Technological progress allows employers to monitor their employees during working hours in ways that are no longer merely theoretical. Both hardware and software may be used to gain detailed information on the times, places, and manner in which work is performed. While the specific goal may be to effectively monitor workers for practical reasons, employers may still use the findings to “keep surveillance on” their employees without their consent. Either way, the number of cases in which employers deliberately use the new technical options for monitoring employees will grow in the future. The following information should provide an overview of which technological capabilities are available to employers in today’s business world (also) for monitoring employees, and how their use – where it serves as deliberate surveillance of individual employees – must be handled from a legal perspective.
Technological progress versus informational self-determination
The examples of video surveillance, phone surveillance, GPS tracking, and monitoring of work-issued computers go hand in hand with the surveillance of workplaces. Video surveillance has been available for quite some time and has already been the subject of high court decisions on multiple occasions. The same applies to phone surveillance options that existed since before the advent of the digital revolution. Newer examples include GPS trackers in company-owned vehicles or the use of “keyloggers” to record every keystroke on computers. The use of such technical devices stands at odds with the general personal rights of the individual employee that are protected by basic laws, so that it is necessary to weigh both interests on a case-by-case basis when considering the question of whether the use is lawful.
It is possible to engage in purposeful surveillance of employees in manifold ways with the help of technical equipment – whether concealed or obvious to all employees. In either case, the employer’s and the employee’s positions, which are protected by the basic laws, stand opposed to one another. Employers routinely have an interest in preventing adverse financial and organizational effects, employees in protecting their privacy. For this reason, the question of whether the use of technical equipment for surveillance is legally permissible is always resolved according to whether the surveillance interest of the employer outweighs the privacy interest of the employee. In legislation, this principle is found in Section 32 German Federal Data Protection Act, the essential rules for work privacy protection under the standardized criterion of necessity (from May 25, 2018 on: Section 26 Federal Data Protection Act). Accordingly, employers may collect, process, or use personal data whenever necessary for performing (or terminating) the business relationship. In this context, necessity is nothing other than proportionality. Should necessity be lacking, such measures may only be carried out to the extent that the employee has consented to them as defined in Sections 4(1), 4a Federal Data Protection Act.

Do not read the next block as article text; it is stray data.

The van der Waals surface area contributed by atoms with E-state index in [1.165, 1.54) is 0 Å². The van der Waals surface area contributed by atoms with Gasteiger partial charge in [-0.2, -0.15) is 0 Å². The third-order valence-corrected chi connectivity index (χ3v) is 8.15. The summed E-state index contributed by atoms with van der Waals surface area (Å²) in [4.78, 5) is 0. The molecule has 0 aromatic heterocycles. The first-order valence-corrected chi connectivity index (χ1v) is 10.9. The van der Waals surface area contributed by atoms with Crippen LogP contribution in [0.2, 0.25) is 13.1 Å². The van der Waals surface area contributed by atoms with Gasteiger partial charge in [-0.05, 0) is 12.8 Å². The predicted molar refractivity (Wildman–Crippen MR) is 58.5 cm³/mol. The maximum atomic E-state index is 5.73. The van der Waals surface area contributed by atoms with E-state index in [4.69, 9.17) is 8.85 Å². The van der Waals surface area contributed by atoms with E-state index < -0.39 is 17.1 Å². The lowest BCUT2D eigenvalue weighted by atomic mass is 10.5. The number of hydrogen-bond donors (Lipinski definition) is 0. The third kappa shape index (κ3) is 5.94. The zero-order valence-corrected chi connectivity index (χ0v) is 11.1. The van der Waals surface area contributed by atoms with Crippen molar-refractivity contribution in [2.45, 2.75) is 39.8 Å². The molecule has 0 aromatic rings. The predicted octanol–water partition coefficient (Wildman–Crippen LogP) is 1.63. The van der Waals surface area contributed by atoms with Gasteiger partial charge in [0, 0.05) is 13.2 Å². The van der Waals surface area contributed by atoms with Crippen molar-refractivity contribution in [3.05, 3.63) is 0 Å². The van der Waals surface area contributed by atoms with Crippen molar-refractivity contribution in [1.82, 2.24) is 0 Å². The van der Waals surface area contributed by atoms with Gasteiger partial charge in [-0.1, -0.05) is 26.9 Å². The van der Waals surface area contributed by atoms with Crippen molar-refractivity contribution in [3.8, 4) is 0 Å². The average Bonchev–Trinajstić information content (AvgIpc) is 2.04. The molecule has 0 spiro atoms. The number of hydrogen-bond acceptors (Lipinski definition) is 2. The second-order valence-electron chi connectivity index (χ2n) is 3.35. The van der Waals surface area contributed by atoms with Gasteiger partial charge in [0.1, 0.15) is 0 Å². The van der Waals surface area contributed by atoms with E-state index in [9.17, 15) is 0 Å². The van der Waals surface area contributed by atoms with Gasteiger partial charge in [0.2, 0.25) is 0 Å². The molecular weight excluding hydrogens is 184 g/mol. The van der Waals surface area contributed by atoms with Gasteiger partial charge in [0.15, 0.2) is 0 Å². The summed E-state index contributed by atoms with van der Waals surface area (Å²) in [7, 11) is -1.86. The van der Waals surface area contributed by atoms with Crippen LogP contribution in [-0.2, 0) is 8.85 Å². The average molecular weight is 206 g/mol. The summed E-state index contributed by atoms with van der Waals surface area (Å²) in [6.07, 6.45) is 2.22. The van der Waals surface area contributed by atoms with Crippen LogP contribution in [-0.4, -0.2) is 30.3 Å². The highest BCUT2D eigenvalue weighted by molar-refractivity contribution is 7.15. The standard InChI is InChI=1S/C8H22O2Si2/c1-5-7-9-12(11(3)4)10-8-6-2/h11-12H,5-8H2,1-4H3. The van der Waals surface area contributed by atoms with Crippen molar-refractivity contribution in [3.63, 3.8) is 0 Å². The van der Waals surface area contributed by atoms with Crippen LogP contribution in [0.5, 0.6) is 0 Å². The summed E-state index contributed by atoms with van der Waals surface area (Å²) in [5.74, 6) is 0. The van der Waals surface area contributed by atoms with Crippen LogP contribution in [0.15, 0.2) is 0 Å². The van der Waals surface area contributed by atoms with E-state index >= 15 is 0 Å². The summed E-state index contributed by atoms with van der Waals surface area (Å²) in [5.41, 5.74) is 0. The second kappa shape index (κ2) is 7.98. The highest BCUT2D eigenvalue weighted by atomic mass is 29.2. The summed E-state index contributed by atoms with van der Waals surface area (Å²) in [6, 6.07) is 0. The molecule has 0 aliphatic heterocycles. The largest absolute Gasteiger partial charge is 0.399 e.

A glimpse at current Federal Labor Court jurisprudence exemplifies this system. Recently, the court ruled on whether the use of a keylogger was warranted in a specific case under Section 32(1) Federal Data Protection Act (July 27, 2017, 2 AZR 681/16). Specifically, the employer defendant had surveilled the employee by using a software-based keylogger, which had previously been disclosed in an email circular. In justifying the use in the email, the employer had mentioned that using the keylogger was intended to prevent misuse, “for example (…) the illegal downloading of movies.” The employer subsequently became aware that an employee had used the computer for private purposes during working hours, upon which he was terminated without notice. In response, the employee filed suit on grounds that the employer had severely and for no reason encroached on his basic right of informational self-determination by “surreptitiously” using the keylogger. The trial court and the initial court of appeal ruled in favor of the complainant, which was then confirmed by the Federal Labor Court. The Federal Labor Court reasoned that, absent consent under Section 4a Federal Data Protection Act, an encroachment on the right of informational self-determination would be given; while this might be permissible under Section 32 Federal Data Protection Act, this was not the case here. The keylogger use was comparable to covert video surveillance, which is only permissible where the employer has a well-founded suspicion concerning a crime that has been committed or comparable serious breaches of duty. Because the employer could not produce any facts along these lines, the information gained on the private use of the office PC could not be used by the employer as cause for giving notice of termination.
This judgment illustrates that, in times of digital change with ever easier options for surveilling staff, employers are held to make careful choices about the use of monitoring equipment. In cases of doubt, employers should communicate the use of such equipment openly and secure explicit consent – for the benefit of workplace harmony, with a well-considered rationale. Otherwise, the principle of proportionality must be strictly observed: the stronger (and more covert) the encroachment on the employee’s right of informational self-determination through the use of modern technological surveillance, the more the employer must be able to justify its use with sound arguments.